Monday, June 01, 2009

23Jul1866, We Might As Well Be French

LONDON, July 23rd, 1866.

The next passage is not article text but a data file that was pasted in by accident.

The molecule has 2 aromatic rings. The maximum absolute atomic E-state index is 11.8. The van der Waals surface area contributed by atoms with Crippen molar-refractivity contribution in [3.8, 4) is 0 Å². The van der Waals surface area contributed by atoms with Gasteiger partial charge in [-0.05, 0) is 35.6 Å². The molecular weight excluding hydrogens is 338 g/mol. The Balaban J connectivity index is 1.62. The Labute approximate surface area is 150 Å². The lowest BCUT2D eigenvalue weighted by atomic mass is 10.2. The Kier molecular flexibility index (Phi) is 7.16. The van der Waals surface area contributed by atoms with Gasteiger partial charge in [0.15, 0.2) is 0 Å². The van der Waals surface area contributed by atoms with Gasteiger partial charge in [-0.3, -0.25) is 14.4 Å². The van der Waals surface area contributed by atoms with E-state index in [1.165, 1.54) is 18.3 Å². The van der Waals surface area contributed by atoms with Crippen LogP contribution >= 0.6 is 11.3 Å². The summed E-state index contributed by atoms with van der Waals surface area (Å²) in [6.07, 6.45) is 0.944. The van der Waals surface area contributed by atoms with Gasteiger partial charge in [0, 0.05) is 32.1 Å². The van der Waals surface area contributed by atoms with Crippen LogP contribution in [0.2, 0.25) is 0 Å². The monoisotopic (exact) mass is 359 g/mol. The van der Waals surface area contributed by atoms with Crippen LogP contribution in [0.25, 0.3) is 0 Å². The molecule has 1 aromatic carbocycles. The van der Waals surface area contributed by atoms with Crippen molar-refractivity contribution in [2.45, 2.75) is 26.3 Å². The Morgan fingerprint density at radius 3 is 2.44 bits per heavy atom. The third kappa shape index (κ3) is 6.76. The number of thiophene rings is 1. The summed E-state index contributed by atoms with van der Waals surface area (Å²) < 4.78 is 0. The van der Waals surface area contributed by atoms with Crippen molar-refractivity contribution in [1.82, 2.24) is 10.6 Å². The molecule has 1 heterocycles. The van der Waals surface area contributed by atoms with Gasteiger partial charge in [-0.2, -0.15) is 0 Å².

—I went to a meeting at Stafford House for promoting Saturday half-holydays. Then to see Emma, who was yesterday not at all well, but is all right to-day. The "populace," poor souls, having been goaded all the summer for not making any demonstration in favour of Reform, wished to hold a big meeting in Hyde Park to-day to express such an opinion. In a most un-English fashion the meeting was forbidden, the gates of the park shut at 5, and all the police had to come out to guard them. There was not the smallest pretext for believing there would have been any riot ; but naturally this tyranny produced one among the roughs, who uprooted the rails (probably they were pushed down, being rotten), and remained masters of the field. The Life Guards were called out, which was not done in '48, and which was truly absurd as they did nothing whatever ; and the people dispersed in time after some knocks had been exchanged. We might as well be French authorities, screwing down the safety-valve ! and very nice and high-minded it will read on the Continent. Auntie P. went to the London Hospital to-day, and was dismayed at the number of cholera patients. She went down their ward. A ton of ice a week is used for them. God help them !

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